Here is a short excerpt from a longer interview with Jerome Rothenberg. It has been transcribed by the wonderful Michael Nardone. The transcription is good but it's still a work in progress, and we hope to release this and other interview transcriptions through Jacket2 in the coming months. Meantime, here I am talking with Jerry about writing about the Holocaust.
This is the Handscher family in Warsaw, Poland. My father's mother, Jenny, was born Jenny Handscher. These people are her brothers and sisters - and her parents, my great-grandparents. In the bottom row, from left to right, we have Schloime (who survived and later came to the U.S.); Eliezer (father of Menachem/Mike and Meyer who also survived); the parents, Menachem and Tova; the youngest of the children, Bezalel.
Emma Morgenstern gave a lunchtime talk recently at the Writers House to present her research into the survival of Judeo-Spanish language and culture in GreecEmma Morgenstern gave a lunchtime talk recently at the Writers House to present her research into the survival of Judeo-Spanish language and culture in Greece. She travelled to Rhodes and Thessaloniki on a grant given her through our Heled Travel & Research Grant (made possible by my former student, Mali Heled Kinberg in memory of her mother). Audio and video recordings of the event are now available. Links to both are here.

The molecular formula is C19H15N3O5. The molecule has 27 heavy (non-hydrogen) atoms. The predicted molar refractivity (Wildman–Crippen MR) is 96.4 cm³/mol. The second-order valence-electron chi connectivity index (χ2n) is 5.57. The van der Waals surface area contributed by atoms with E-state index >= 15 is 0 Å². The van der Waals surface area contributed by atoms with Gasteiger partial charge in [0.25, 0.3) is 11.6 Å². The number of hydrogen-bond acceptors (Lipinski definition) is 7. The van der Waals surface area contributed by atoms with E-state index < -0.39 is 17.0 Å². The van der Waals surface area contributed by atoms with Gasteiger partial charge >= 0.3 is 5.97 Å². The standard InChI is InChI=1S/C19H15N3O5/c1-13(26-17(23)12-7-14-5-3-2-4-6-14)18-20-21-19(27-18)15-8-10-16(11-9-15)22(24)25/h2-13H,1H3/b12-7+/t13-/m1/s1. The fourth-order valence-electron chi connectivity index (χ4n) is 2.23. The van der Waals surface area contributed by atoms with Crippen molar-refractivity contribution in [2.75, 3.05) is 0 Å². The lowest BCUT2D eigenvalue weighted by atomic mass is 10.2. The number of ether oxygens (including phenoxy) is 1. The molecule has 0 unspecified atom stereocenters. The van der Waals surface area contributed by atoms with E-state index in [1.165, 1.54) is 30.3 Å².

The other day I mentioned Rob Fitterman's new conceptual poetics project, and got a lot of positive response to it. My favorite literary photographer (as regular readers of this blog already know), Lawrence Schwartzwald, found this wonderful photo of Rob standing in front of the Ear Inn. We think the date was January of 1992.
I'm pleased to have had a chance to read the manuscript of Rob Fitterman's new massive conceptual writing project, called Holocaust Museum. It is now being sent around to publishers. The book will consist of a list of archival materials, organized under headings ("the science of race," "shoes," "mass graves," "uniforms"). The image above (sorry--it's taken from a Word document version of the typescript) shows a portion from the chapter of "family photographs." The effect of the project is realized most acutely only after one has read dozens or hundreds of items on the lists. One begins, blearily, weakly, to be half-conscious of the upsetting juxtapositions. Of course holocaust materials are loaded ipso fact with dramatic ironies, especially all the prewar stuff. The caption of the last-listed photo is of course a poem: "A group of young people pose outdoors in the snow." I could write three interpretive pages--traditional poetic close reading--of that line. That, too, would be ironic.
Jan Karski became somewhat well known after the release of Claude Lanzmann's Shoah, where Karski is an anxious, halting, intense presence in the second halJan Karski became somewhat well known after the release of Claude Lanzmann's Shoah, where Karski is an anxious, halting, intense presence in the second half of the film, with an unforgettably creased face and adz-shaped head. He was a member of the Polish underground government--one of its couriers from inside the Nazi-occupied nation after 1939. In 1942 he met with two Jewish leaders who told him what was happening to the European Jews. He listened, then visited the Warsaw ghetto twice, and then set off for London and Washington with the goal of persuading the allied governments to stop the genocide. He did not succeed, and knew from the start that "The truth might not be believed," as he put it in a document he wrote a little later.
Here is a passage from that document: